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Roy’s Story: ‘Futility’ Monday, 15 March 2010

Posted by edincityoflit in Stories.
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The Scottish Chamber Orchestra has supported Carry a Poem 2010 by asking artists featured in our February concerts to tell us about their favourite poems. These were published in 3,120 concert programmes during the month.

Roy McEwan – SCO Managing Director

The First World War was a personal tragedy for Wilfred Owen but its transformational power on the maturity and depth of his poetry has given us a rich legacy which I have always found moving. Although this is a bleak poem it is also full of humanity and conveys the transience of human life without diminishing its significance. The intense beauty of these two short verses, while bittersweet, express the importance of human existence and aspirations in the wider and terrifying context of the bigger landscape we are part of.

War and the associated sacrifices are more in our minds now than they have been for a long time and Owen’s expression of ‘the pity of War’ in his poetry has universal relevance – if not something to have in one’s pocket, certainly something to carry in one’s head.


Move him into the sun –
Gently its touch awoke him once,
At home, whispering of fields half-sown.
Always it woke him, even in France,
Until this morning and this snow.
If anything might rouse him now
The kind old sun will know.

Think how it wakes the seeds –
Woke once the clays of a cold star.
Are limbs, so dear achieved, are sides
Full-nerved, still warm, too hard to stir?
Was it for this the clay grew tall?
– O what made faruous sunbeams toil
To break earth’s sleep at all?

by Wilfred Owen

Robbie, David, Ben and Liam’s Stories: War Poetry Monday, 15 February 2010

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Hello, my name is Ben and I am from Queensferry High School. The poem I decided to carry is called Anthem for Doomed Youth by Wilfred Owen. my favourite bit is:

What passing-bells for these who die as cattle?

Only the monstrous anger of the guns.

Only the stuttering rifle’s rapid rattle

Can patter out their hasty orisons.

My name is Liam and I am interested in the poem called “there’s a war on” and it is really interesting to me. My favourite lines are:

waste paper we should have saved, or dropped

and my second favourite is

barricades in the street, feet crashing on broken glass

Robbie thinks “there’s a war on” by Norman Nicholson was really good to read i enjoyed it very much and really interested in your poems !!!!!!!!!!!!!! 😀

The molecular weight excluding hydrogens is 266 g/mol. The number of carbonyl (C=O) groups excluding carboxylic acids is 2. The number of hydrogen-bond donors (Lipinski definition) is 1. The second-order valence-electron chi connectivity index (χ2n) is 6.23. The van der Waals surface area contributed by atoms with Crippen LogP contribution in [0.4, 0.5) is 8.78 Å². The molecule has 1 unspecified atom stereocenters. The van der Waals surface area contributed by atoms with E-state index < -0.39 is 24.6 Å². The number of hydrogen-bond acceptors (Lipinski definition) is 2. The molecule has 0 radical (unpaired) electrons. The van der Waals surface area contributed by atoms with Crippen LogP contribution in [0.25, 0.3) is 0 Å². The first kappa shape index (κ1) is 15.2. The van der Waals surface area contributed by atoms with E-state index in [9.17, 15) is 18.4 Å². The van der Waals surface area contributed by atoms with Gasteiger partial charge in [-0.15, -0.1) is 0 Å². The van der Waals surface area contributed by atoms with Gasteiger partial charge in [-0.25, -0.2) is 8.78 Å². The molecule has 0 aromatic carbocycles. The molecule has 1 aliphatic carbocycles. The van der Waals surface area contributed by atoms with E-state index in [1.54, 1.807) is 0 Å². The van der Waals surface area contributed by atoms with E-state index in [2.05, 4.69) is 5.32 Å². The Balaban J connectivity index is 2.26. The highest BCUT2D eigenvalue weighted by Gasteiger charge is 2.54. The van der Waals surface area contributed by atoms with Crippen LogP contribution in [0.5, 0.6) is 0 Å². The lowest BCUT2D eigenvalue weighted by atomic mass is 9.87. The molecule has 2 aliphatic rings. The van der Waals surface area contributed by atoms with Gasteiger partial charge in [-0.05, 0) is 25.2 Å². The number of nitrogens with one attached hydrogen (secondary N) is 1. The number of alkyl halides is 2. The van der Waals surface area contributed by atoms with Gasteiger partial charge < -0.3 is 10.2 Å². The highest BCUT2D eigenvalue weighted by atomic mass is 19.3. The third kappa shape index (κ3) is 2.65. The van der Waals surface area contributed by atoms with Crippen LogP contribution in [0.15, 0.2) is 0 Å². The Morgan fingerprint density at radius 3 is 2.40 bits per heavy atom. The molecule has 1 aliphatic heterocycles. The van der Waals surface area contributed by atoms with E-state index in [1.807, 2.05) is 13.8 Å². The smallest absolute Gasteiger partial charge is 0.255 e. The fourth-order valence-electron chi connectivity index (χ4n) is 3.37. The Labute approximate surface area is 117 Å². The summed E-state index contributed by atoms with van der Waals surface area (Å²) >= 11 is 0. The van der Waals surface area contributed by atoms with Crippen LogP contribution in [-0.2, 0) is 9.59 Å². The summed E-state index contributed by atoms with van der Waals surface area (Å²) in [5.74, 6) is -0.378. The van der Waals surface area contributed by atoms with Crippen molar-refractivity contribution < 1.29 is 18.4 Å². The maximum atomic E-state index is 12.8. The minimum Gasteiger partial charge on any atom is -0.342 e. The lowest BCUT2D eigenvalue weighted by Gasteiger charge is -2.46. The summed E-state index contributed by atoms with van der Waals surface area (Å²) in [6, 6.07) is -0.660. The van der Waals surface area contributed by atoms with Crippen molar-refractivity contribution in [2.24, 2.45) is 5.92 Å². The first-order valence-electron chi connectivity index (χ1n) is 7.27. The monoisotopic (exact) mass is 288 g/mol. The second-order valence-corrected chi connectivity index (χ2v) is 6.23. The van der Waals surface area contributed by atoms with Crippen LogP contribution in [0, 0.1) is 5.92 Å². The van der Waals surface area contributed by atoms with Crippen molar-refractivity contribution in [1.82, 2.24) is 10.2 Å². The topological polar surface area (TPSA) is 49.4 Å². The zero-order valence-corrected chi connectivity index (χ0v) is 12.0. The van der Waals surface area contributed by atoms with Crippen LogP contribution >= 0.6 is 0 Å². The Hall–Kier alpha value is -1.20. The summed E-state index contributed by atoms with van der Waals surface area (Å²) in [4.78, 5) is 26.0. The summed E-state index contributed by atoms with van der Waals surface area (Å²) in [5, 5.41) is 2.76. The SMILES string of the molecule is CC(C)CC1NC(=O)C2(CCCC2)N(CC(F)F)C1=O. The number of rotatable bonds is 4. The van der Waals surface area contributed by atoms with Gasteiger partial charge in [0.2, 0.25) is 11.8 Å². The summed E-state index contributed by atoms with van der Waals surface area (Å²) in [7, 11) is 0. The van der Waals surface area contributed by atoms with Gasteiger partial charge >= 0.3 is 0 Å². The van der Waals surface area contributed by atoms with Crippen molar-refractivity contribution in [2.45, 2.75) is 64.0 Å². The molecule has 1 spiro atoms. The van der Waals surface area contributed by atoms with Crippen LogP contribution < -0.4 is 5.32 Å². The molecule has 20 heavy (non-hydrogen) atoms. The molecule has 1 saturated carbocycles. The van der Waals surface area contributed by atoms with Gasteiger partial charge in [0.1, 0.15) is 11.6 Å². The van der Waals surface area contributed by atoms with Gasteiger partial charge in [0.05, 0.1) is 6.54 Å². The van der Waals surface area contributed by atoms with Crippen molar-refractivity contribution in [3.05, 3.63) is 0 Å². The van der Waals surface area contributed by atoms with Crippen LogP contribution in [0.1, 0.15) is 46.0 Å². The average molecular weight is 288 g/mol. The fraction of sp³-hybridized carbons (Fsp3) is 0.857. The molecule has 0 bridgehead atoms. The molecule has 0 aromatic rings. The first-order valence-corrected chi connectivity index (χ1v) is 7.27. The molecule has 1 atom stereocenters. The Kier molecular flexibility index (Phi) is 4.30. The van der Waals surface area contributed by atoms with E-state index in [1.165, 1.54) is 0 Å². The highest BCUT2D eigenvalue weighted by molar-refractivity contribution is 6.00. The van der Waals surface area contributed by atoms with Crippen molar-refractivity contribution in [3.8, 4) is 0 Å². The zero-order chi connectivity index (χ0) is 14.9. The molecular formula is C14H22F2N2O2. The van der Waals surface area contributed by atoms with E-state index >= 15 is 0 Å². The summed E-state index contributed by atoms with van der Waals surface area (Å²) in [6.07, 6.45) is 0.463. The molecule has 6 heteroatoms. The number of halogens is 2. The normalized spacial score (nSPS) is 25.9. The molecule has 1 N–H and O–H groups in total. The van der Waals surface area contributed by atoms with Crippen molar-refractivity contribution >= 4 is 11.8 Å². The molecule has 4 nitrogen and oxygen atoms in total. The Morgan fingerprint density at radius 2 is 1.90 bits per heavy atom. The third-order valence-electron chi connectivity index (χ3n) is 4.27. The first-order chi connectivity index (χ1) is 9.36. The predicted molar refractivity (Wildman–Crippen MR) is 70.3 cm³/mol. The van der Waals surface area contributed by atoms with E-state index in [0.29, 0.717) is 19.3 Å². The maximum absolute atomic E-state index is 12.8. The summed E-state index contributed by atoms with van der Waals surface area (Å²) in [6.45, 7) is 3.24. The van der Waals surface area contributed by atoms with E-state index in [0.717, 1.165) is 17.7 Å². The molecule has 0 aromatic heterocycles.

David likes poem Elegy for a 88 gunner by Keith Douglas.

you can’t predict in war it’s a matter of luck, nothing less, nothing more.

Robbie, David, Ben and Liam are pupils at Queensferry High School.

Julian’s Stories: Thomas, Eliot, Owen Thursday, 4 February 2010

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I have a terrible memory for chunks of text, so can mostly only remember a few lines or snippets that have stayed with me over the years. At secondary school, I remember ‘studying’ “Under Milk Wood”. I was immediately hooked by the music of Dylan’s words,

To begin at the beginning …

starless and bible-black …

the sloeblack, slow, black, crowblack, fishingboat-bobbing sea.

Since then, poetry has become much more important to me, so I find it easier to retain classic lines like

When the evening is spread out against the sky.

Like a patient etherized upon a table

but I still find it impossible to remember whole poems. My solution is to take advantage of digital technology, therefore on my iPhone I permanently carry this lot:

Lovesong of J.A. Prufrock read by T.S. Eliot

Dylan Thomas “Caedmon Collection” (11 CDs)

The Essential Dylan Thomas Richard Burton Reads Dylan Thomas Under Milk Wood (Read by Richard Burton)

Richard Burton Reads John Donne

Richard Burton Reads Thomas Hardy

Night Mail by WH Auden read by John Grierson

Richard Burton Reads Wilfred Owen, from which other favourite lines include,from Owen’s “Arms and the Boy:”

… his teeth seem for laughing round an apple.

Richard’s stories Tuesday, 22 December 2009

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I like carrying poems by different poets in my head for different moods, including (to simplify greatly): Donne for sex; Tennyson for beautiful lines and melancholy; Housman for more melancholy; Auden for thought; Burns for humour and humanity; T S Eliot for elegant precision; Wilfred Owen for empathy; Betjeman for the sense of belonging to a place; Kipling for daring to be different; Wendy Cope for her barbs of satire… That’s probably enough to be going on with 🙂